David Lammy: 'This empowering tale of courage, resistance, and triumph is…


Striking Back: A Jewish Commando's War Against the Nazis

By Peter Masters,

Book cover of Striking Back: A Jewish Commando's War Against the Nazis

Why this book?

I chose this memoir because it tells the compelling story of Germans and Austrians who joined the British forces to strike back against Nazi Germany—a story that is missing from most histories. First, they had to undergo many metamorphoses—a main theme of this memoir. Peter Masters—originally a member of a respectable Jewish family in Vienna—escapes to Britain and is a refugee from Nazi oppression, but in 1940 the British government identify him as an enemy alien and intern him. For his fourth metamorphosis he becomes a soldier in the British army, but the British government bans Austrians and Germans from bearing arms. After this ban is lifted there is a final metamorphosis when he joins a British commando unit. He writes, "The antithesis of 'lambs to the slaughter,' we fought and many of us died... Those who died preferred their fate to being gassed and cremated by the Nazi brute."

Striking Back: A Jewish Commando's War Against the Nazis

By Peter Masters,

Why should I read it?

1 author picked Striking Back as one of their favorite books, and they share why you should read it.

What is this book about?

The amazing, true story of a member of a secret World War II British commando unit, 3 Troop, 10 Commando.


Unsettled: Refugee Camps and the Making of Multicultural Britain

By Jordanna Bailkin,

Book cover of Unsettled: Refugee Camps and the Making of Multicultural Britain

Why this book?

The history of refugees in twentieth-century Britain is hardly known. A map at the beginning of Unsettled reveals how many places in Britain feature in this history, all given the title ‘refugee camp’. Accommodation was in tents or in facilities that were repurposed including workhouses, holiday camps, wartime barracks, internment camps, air bases, and prisoner-of-war camps. Unsettled tells the story of life in these camps and is also about the impact of refugees and camps on local communities and the contexts in which refugees and local populations encountered each other. A striking finding is that homeless Britons sometimes lived in the camps alongside refugees. Unsettled is an unsettling read—it challenges the widespread forgettings of refugee camps in Britain and records a time before the state had the power to detain asylum seekers and deprive them of the right to work.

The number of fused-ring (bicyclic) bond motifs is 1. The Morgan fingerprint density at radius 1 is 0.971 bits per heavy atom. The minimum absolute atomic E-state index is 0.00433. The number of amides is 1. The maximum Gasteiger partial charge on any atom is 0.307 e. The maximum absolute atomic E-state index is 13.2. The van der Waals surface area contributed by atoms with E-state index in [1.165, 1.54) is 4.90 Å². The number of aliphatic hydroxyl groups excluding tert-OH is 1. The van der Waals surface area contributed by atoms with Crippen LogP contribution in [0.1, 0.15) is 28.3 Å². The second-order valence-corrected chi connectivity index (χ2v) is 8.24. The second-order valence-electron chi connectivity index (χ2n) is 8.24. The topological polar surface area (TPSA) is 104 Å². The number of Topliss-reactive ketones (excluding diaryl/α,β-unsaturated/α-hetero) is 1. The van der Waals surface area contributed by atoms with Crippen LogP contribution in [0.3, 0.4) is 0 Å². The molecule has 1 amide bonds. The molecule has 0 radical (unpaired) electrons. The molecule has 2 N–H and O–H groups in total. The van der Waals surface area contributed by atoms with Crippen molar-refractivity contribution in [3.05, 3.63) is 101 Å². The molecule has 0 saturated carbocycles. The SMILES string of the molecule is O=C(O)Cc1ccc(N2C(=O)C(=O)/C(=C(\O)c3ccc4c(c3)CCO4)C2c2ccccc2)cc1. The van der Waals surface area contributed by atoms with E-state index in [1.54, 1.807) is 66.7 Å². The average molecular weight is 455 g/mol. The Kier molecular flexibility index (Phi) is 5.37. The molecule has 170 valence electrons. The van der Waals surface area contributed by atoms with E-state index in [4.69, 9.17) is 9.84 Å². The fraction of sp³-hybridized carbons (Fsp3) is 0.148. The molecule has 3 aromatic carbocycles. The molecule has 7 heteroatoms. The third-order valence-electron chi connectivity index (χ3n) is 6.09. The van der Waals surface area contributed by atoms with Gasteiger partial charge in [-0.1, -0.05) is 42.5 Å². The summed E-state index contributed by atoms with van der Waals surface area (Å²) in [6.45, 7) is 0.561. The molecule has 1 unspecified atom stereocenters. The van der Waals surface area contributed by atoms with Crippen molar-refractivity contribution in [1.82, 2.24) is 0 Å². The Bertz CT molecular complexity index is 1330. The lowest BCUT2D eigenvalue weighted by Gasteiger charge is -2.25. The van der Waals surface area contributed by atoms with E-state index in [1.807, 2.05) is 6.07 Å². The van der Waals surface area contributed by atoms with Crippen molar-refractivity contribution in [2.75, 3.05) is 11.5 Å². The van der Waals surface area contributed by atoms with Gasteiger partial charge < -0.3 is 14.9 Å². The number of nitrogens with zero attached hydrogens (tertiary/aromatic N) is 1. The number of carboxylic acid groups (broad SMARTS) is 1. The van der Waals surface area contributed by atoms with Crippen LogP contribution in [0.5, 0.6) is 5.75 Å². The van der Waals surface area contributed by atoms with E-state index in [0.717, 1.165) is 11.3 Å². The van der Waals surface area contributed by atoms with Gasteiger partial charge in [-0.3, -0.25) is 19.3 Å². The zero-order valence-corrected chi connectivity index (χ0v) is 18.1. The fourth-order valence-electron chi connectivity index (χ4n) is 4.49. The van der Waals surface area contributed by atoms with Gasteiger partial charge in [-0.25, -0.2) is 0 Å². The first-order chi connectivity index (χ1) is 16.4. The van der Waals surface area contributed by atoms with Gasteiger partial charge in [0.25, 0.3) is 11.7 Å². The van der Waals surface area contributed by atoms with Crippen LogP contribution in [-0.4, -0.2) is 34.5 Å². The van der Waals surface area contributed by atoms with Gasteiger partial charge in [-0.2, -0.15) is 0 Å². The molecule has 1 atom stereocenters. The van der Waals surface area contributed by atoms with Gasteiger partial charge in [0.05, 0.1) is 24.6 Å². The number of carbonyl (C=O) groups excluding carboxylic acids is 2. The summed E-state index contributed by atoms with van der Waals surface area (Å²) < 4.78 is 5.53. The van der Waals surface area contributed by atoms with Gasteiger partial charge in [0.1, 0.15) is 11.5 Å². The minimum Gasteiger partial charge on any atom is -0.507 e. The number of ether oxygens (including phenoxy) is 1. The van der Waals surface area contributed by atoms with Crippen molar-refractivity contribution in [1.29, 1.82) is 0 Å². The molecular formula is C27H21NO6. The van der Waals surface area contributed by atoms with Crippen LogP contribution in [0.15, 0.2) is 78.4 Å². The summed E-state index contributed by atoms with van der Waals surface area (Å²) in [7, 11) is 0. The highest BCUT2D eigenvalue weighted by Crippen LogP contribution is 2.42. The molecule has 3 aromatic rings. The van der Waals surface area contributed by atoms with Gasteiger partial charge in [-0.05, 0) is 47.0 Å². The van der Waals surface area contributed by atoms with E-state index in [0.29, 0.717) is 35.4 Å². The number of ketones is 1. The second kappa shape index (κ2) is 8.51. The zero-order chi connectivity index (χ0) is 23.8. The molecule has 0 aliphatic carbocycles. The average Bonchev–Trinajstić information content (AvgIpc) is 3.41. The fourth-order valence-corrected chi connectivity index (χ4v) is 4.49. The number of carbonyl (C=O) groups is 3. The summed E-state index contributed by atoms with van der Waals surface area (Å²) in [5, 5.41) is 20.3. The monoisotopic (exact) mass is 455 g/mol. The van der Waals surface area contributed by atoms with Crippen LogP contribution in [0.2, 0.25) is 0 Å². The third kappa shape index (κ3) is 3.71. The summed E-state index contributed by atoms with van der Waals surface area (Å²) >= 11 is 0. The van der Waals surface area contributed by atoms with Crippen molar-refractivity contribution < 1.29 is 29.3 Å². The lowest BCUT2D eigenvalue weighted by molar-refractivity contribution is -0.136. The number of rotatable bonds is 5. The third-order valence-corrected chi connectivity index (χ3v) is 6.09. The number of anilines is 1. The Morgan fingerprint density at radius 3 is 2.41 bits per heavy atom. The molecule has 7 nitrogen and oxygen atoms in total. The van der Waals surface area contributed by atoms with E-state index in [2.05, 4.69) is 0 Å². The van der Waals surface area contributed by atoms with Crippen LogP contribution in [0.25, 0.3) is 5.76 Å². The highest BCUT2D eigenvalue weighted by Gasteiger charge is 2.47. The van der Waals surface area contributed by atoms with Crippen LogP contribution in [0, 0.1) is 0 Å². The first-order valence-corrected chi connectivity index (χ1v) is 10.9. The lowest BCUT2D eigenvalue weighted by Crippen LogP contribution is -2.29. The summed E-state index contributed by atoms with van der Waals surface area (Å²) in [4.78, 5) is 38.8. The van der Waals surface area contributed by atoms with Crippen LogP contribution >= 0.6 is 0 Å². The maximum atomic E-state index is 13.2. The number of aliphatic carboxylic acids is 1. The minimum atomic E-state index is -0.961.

Unsettled: Refugee Camps and the Making of Multicultural Britain

By Jordanna Bailkin,

Why should I read it?

2 authors picked Unsettled as one of their favorite books, and they share why you should read it.

What is this book about?

Today, no one really thinks of Britain as a land of camps. Camps seem to happen 'elsewhere', from Greece, to Palestine, to the global South. Yet over the course of the twentieth century, dozens of British refugee camps housed hundreds of thousands of Belgians, Jews, Basques, Poles, Hungarians, Anglo-Egyptians, Ugandan Asians, and Vietnamese. Refugee camps in Britain were never only for refugees. Refugees shared a space with Britons who had been displaced by war and
poverty, as well as thousands of civil servants and a fractious mix of volunteers. Unsettled: Refugee Camps and the Making of Multicultural Britain explores how…


A Very Private Diary: A Nurse in Wartime

By Mary Morris,

Book cover of A Very Private Diary: A Nurse in Wartime

Why this book?